Rodgers Lake with Volunteer Peak in the background.
I have joined the Pacific Crest Trail
View of Volunteer Peak from Pacific Crest Trail
Campsite just a short climb up the canyon beyond Benson Lake.
At campsite with view southeast toward PCT and Benson lake. This rock was my dinner table.
I loved this campsite so much that I took more photos. This is looking back toward tent from rock where I had dinner with a view of mountains and waxing moon toward the south.
Yet another photo of the campsite.
Saw a couple right at the end of the day, just after I threw my backpack down to set up camp.
The day started well. I had no trouble climbing to the Buckeye Pass canyon. I crossed the ridge early and instantly beheld a lake. I took a break and filled water bottles. I panicked for several minutes when I thought I had lost my 2 liter platypus water container. I was even considering using my pee container, a 48 oz apple sauce jar for water. Luckily I had just laid something on top of the water container. I have been worried about water the entire trip. I haven’t trusted the map. This 2 liter container would be one of the worst things to lose. It isn’t nice going without water in this heat. I carried 2 full liters down Rock Island Pass, up Mule pass, only to find myself camping next to a nice stream.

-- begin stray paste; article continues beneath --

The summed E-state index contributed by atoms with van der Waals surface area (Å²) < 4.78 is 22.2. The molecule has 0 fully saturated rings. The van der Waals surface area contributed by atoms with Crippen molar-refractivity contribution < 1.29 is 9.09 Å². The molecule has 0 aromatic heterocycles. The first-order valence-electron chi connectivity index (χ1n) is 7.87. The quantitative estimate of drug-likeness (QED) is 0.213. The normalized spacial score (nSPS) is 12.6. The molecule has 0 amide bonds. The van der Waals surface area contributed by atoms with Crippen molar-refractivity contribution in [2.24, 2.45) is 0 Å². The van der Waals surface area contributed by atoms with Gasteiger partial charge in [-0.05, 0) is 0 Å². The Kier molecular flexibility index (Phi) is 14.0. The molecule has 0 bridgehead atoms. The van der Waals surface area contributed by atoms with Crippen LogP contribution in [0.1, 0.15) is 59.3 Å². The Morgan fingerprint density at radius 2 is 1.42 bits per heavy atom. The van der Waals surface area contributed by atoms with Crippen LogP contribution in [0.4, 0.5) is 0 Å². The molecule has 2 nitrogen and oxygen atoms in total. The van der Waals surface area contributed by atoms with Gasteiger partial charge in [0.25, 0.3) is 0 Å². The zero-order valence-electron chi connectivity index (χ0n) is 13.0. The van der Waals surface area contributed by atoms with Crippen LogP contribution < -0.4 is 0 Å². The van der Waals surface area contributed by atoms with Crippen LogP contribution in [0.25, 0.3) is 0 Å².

After the early morning climb I spent much of the day walking up long beautiful valleys with expansive meadows.
Sometimes the meadows reminded me of the clear Toulomene river winding through Toulomene meadows.
The valley had a beautiful stream running through meadow that was lined with rock mountains. Later it widened into a seemingly endless sandy trail running the length of the meadow. It was a relief to finally reach the spur for Rock Island Pass.
Still a long way to Burro Pass where I would reenter Yosemite Wilderness. Virginia Canyon 22 miles is where I camped after day 5.
Rock Island Pass – Leaving Yosemite Wilderness for a little while.
Snow near Rock Island Pass. The week was very hot and dry. It was well before the first snow.
Entering Yosemite Wilderness – The next several miles down hill at the end of the day seemed the hardest.